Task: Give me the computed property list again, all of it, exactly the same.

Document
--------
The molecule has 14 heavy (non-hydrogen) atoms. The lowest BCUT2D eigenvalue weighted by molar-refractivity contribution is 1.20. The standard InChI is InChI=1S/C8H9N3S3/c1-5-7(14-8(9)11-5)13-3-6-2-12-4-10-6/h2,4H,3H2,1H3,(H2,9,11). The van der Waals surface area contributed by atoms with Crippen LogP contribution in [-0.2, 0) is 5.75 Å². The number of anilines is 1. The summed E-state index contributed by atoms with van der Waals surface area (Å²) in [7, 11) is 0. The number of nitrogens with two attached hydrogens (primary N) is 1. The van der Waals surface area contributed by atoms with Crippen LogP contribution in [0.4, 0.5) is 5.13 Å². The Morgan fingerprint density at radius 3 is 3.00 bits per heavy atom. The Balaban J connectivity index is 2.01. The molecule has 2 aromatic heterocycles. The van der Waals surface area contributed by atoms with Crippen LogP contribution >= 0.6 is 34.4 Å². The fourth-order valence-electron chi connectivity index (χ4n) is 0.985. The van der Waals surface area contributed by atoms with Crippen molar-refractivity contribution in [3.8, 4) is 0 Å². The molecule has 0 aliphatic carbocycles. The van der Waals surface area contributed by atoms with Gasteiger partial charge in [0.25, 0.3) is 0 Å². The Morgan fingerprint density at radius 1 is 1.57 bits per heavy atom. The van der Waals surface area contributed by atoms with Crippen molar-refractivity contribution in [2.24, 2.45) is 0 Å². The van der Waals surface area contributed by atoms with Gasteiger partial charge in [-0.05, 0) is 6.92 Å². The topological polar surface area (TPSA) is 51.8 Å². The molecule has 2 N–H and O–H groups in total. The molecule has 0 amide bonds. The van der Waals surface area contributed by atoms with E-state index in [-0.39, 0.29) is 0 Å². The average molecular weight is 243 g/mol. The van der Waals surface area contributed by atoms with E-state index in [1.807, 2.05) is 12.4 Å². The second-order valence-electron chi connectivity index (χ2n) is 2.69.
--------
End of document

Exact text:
The molecule has 14 heavy (non-hydrogen) atoms. The lowest BCUT2D eigenvalue weighted by molar-refractivity contribution is 1.20. The standard InChI is InChI=1S/C8H9N3S3/c1-5-7(14-8(9)11-5)13-3-6-2-12-4-10-6/h2,4H,3H2,1H3,(H2,9,11). The van der Waals surface area contributed by atoms with Crippen LogP contribution in [-0.2, 0) is 5.75 Å². The number of anilines is 1. The summed E-state index contributed by atoms with van der Waals surface area (Å²) in [7, 11) is 0. The number of nitrogens with two attached hydrogens (primary N) is 1. The van der Waals surface area contributed by atoms with Crippen LogP contribution in [0.4, 0.5) is 5.13 Å². The Morgan fingerprint density at radius 3 is 3.00 bits per heavy atom. The Balaban J connectivity index is 2.01. The molecule has 2 aromatic heterocycles. The van der Waals surface area contributed by atoms with Crippen LogP contribution >= 0.6 is 34.4 Å². The fourth-order valence-electron chi connectivity index (χ4n) is 0.985. The van der Waals surface area contributed by atoms with Crippen molar-refractivity contribution in [3.8, 4) is 0 Å². The molecule has 0 aliphatic carbocycles. The van der Waals surface area contributed by atoms with Gasteiger partial charge in [0.25, 0.3) is 0 Å². The Morgan fingerprint density at radius 1 is 1.57 bits per heavy atom. The van der Waals surface area contributed by atoms with Crippen molar-refractivity contribution in [2.24, 2.45) is 0 Å². The van der Waals surface area contributed by atoms with Gasteiger partial charge in [-0.05, 0) is 6.92 Å². The topological polar surface area (TPSA) is 51.8 Å². The molecule has 2 N–H and O–H groups in total. The molecule has 0 amide bonds. The van der Waals surface area contributed by atoms with E-state index in [-0.39, 0.29) is 0 Å². The average molecular weight is 243 g/mol. The van der Waals surface area contributed by atoms with E-state index in [1.807, 2.05) is 12.4 Å². The second-order valence-electron chi connectivity index (χ2n) is 2.69.